Danehy has a right to his opinion on immigration; however, Danehy and the Tucson Weekly have a responsibility to make sure that their editorials are based on a correct statement of the law and do not perpetuate harmful or damaging legal misperceptions.
Finally, We Close With a Letter We Just Received About a Story We Ran in 2005, Including Uncited Statistics!Regarding "Speed Limits" (Currents, Oct. 13, 2005): Pat Benchik of Cope Behavioral Health Services states that methamphetamine is cheap, easy to make and highly addictive.
In reality, methamphetamine is more expensive than gold. Even if there really were instructions on how to produce methamphetamine on the Internet, more than likely, an individual who attempts such a task would make several mistakes. Those mistakes could cost him/her their life. Methamphetamine is not addictive.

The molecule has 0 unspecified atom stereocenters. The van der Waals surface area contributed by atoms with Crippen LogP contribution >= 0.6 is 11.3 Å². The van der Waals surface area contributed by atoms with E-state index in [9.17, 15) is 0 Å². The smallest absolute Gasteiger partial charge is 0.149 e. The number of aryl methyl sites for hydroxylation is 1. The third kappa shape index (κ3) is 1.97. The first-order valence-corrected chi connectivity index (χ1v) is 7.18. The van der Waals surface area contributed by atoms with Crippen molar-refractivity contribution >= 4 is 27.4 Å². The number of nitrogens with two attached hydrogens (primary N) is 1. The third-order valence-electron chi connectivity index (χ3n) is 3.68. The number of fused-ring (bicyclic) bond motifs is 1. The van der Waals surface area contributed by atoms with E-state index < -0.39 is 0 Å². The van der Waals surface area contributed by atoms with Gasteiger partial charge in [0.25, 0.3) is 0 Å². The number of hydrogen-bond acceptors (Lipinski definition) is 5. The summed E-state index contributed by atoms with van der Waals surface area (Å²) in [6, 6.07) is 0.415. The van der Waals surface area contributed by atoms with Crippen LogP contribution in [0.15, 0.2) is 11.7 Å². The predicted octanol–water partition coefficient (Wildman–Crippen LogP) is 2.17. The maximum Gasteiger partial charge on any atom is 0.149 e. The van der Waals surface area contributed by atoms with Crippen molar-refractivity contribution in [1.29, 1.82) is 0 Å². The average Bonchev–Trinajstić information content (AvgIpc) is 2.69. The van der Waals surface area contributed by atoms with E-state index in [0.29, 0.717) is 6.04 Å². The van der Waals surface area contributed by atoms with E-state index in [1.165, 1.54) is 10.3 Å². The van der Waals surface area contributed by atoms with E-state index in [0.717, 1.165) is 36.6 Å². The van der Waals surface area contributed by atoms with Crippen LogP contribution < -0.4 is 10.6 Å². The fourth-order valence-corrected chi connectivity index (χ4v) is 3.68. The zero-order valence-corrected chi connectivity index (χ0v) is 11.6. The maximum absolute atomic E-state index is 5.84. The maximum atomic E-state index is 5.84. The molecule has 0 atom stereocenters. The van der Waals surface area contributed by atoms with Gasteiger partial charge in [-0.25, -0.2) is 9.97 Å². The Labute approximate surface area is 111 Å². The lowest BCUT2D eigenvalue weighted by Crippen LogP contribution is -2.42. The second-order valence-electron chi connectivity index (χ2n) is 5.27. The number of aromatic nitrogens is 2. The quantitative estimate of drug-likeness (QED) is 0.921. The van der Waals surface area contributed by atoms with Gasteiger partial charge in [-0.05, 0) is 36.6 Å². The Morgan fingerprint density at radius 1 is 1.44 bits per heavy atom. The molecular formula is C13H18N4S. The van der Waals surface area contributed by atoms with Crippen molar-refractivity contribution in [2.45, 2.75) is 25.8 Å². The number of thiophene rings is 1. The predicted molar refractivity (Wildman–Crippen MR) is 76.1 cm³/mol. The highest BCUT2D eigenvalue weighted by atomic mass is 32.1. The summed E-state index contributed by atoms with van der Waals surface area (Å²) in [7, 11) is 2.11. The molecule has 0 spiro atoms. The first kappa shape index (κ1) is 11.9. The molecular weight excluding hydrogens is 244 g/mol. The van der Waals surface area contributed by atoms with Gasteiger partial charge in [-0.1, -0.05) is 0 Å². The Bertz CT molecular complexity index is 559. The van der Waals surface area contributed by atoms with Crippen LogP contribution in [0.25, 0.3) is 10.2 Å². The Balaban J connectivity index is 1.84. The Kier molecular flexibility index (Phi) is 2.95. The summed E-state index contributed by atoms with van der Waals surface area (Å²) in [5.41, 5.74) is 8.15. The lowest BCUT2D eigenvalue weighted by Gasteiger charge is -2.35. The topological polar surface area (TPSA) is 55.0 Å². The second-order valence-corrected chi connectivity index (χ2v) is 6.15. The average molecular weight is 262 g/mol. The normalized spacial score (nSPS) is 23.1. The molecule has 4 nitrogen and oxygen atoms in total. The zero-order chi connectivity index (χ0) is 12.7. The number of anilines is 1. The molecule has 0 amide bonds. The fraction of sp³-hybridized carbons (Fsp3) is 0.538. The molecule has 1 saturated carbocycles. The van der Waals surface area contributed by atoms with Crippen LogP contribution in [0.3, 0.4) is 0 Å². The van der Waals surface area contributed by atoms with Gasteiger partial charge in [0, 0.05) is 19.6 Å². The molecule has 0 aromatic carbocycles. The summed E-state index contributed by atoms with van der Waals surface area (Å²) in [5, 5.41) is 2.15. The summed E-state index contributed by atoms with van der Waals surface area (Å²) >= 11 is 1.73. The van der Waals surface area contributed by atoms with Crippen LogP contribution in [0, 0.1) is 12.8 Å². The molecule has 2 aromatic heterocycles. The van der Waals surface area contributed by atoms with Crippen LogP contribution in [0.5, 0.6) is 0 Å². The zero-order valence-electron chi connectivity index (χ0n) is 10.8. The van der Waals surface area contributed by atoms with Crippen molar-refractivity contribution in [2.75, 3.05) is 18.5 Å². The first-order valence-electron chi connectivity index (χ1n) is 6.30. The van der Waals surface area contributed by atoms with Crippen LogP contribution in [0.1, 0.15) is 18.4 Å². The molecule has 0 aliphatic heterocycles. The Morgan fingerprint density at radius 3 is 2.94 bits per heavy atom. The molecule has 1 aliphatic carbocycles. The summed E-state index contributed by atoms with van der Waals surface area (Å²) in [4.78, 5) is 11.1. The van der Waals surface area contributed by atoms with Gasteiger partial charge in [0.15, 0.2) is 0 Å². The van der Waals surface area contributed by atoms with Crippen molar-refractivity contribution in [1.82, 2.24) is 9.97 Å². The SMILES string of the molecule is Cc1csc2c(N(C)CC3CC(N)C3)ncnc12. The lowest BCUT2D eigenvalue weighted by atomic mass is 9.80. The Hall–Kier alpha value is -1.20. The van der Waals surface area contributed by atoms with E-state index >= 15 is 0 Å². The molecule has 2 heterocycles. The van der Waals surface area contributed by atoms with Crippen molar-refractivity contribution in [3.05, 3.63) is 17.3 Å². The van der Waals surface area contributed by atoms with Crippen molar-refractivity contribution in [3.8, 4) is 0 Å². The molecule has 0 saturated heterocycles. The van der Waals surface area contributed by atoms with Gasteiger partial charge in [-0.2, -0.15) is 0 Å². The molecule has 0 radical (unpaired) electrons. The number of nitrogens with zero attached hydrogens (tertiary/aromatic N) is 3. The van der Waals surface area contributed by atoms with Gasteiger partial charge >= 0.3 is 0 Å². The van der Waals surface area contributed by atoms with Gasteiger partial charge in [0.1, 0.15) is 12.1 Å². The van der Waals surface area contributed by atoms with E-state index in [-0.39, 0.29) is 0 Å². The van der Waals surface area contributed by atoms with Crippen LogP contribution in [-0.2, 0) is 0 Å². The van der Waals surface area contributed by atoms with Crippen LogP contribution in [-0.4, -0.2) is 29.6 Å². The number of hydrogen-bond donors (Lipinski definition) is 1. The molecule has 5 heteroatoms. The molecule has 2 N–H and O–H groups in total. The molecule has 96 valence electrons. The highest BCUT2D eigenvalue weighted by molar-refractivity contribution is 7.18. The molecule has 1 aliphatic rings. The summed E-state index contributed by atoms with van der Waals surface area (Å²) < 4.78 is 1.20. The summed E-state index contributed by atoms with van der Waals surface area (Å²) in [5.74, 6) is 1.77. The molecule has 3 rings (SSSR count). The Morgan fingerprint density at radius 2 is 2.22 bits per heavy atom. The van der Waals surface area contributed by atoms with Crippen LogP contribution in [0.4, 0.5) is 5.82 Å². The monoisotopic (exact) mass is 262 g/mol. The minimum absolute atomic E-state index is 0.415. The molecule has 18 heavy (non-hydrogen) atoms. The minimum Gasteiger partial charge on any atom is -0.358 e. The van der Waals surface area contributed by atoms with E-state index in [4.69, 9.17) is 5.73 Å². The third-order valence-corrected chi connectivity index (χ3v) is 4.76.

Tucson Police Captain David Neri states that half of Tucson property crimes are caused by methamphetamine users.
In reality, at least 70 percent of all Tucson crime is methamphetamine-related. If methamphetamine was no longer used in our community, our community crime rate would drop 70 percent.
Catholic Bishop Gerald Kicanas teamed with elected officials, community leaders and concerned citizens to form the Anti-Meth Alliance and study committees. Being a Catholic, it saddens me to see that three major concerns about methamphetamine are never mentioned in the anti-meth campaign: 1) Methamphetamine is a satanic potion, and those who produce it practice a satanic ritual, and those who use it are part of a satanic cult; 2) methamphetamine is terrorism's best secret weapon; 3) methamphetamine is a deception, not an addiction.
Herman G. Flores